Nigeria doesn’t need Chinese loans if MDAs remit revenues – Reps

…lawmakers to grill Attorney-General, Finance Minister Tuesday

The House of Representatives has decried the non-remittance and under-remittances of Internally Generated Revenue by ministries, departments and agencies (MDAs) of the Federal Government, directing the Budget Office of the Federation to deduct the balance of such revenues from the allocation of defaulting MDAs.

The House issued the directive in Abuja on Wednesday at an interactive session organised by the Joint Committee on Finance; Appropriation; National Planning and Economic Development; and Aids, Loans and Debt Management on the 2021-2023 Medium Term Expenditure Framework and Fiscal Strategy Paper.

According to the House, Nigeria does not need to seek external borrowings especially from China if the MDAs properly remit their internally generated revenues.

Already, Nigerians are becoming agitated by the rising debt profile of the country, with the National Assembly raising concerns over external loan agreements between Nigeria, global bodies and countries, especially China.

Chairman of the House Committee on Finance, James Faleke, who is also the chairman of the joint committee, said the Federal Government had lost over N7bn to under-remittance by the National Agency for Food, Drug Administration and Control.

He said, “In the past few weeks, we have been talking about Chinese loans when the money is there in the system. We have the money in Nigeria but we are not doing the needful.

“We are not remitting what we are supposed to remit. The private sector will not remit the taxes and you, government agencies, being paid salaries, will not remit.

“Where will the government get money to fund the capital projects when we have deficit budget every year. I don’t think it is fair on the system. An agency came here and said they will generate N100m but will spend N130m; how?”

The committee had discovered that NAFDAC had failed to remit revenue of about N10bn to the Consolidated Revenue Fund, as the agency claimed to have spent the money on inspection of factories belonging to its clients, who wanted to either establish a factory or want to import products.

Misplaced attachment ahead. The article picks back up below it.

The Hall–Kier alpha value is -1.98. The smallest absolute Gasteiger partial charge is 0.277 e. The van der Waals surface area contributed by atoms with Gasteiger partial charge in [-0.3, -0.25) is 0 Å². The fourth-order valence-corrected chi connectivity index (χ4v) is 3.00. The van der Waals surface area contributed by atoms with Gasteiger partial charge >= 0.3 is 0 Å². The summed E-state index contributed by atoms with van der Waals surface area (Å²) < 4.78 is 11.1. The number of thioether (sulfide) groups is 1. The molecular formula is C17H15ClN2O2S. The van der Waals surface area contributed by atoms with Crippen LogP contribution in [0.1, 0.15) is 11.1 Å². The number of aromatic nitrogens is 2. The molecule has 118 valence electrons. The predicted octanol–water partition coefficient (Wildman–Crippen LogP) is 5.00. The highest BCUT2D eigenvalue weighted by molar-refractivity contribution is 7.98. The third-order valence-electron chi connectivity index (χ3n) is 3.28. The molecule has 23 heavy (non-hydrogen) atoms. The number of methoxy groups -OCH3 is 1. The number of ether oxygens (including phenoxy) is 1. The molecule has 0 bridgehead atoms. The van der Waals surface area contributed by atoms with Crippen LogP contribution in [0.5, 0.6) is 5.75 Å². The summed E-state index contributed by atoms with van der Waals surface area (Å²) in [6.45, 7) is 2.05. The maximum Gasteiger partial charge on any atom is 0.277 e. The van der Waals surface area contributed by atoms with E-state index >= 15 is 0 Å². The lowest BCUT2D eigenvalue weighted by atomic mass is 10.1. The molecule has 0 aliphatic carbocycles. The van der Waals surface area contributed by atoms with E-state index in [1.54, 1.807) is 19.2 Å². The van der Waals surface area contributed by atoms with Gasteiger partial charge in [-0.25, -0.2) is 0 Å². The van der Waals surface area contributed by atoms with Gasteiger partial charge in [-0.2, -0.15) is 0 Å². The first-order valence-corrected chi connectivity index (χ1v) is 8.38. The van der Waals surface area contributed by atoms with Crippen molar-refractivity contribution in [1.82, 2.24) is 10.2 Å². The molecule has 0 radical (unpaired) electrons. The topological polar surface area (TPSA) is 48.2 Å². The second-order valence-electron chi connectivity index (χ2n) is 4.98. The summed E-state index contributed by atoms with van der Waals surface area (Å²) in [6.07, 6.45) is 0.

The Director, Administration and Human Resources, NAFDAC, Joseph Aina, who represented the Director-General, Prof Mojisola Adeyeye, said the agency obtained the permission of the Budget Office of the Federation to spend the money generated through its User Fee platform.

Faleke, however, said, “The fact that you have a shortfall in releases, does not empower you to spend your IGR. Tell Madam (Adeyeye) that we will not take it.

“She is there to reform the system and we trust that she will do that. But you cannot spend the IGR the way you like. If you do that, the accounting officer can be prosecuted and we as National Assembly will see to that.”

Meanwhile, the committee also scrutinised the revenue performance of the Nigerian National Petroleum Corporation.

The Group General Manager, Corporate Planning and Strategy of NNPC, Meyiwa Eyesan, said, “While the NNPC remitted N1.249tn in 2018 and N1.146tn in 2019, the figures were net of cost recovery.

“For 2021, there is a projected revenue of N3.54tn; 2022, N4.385tn; and for 2023, N5.341tn and we are projecting a flat crude oil price for the period. I think that is understandable given the precarious situation that we find ourselves in 2020.”

The House of Representatives Committee on Treaties. Agreements and Protocol is to grill the Minister of Justice and Attorney General of the Federation (AGF),  Abubakar Malami,  next Tuesday,  over issues relating to loan agreements signed between Nigeria and others.

The committee,  which is investigating $400 million loan secured by the government from China,  had raised concerns over some clauses which allegedly affects the sovereignty of the country,  if the government defaults in repaying the loans.

The panel had adjourned proceeding for one week on Tuesday,  saying  the AGF and Minister of Finance,  Zaniab Ahmed,  must be present  before it continued with its investigative hearing.

Malami and Ahmed would  be responding to queries on the review and implementation programme of all existing bilateral loan agreements between Nigeria and Chinese Export-Import Bank, and other loans sourced from China to finance the Lagos-Ibadan rail line and other projects.

The letters summoning the two ministers, which was dated August 18, and signed by the chairman of the committee,  Ossai Nicholas Ossai requested them to ensure they are present at the committee hearing next Tuesday.

Malami ‘s letter with  reference no: NASS/9HR/CT.102/04 requested him to furnish the committee “official documents of the Power of attorney for signing the loans as prescribed in appendix 3 of the loan agreements, certified  official copies of the legal opinion given on all facilities as prescribed in appendix 6 of the loans agreements.”

Besides,  the AGF is expected  to provide  official documents of the power of attorney for the appointment of the borrowers process agent on all loan agreements as prescribed in appendix 7 as well as official confirmation letter by the appointed borrowers’ process agents pres ribed in appendix 8 of the loan agreements.

While Ahmed is to provide “All certified official documents of conditions precedent for each drawdown after the first drawdown as required in appendix 2 of the loan agreements.”

“Official documents of the power of attorney for signing the loans  as prescribed in appendix 3 of the loan agreements.

“Official documents of power of Attorney for drawdowns as prescribed in appendix 4 of the loan agreements.

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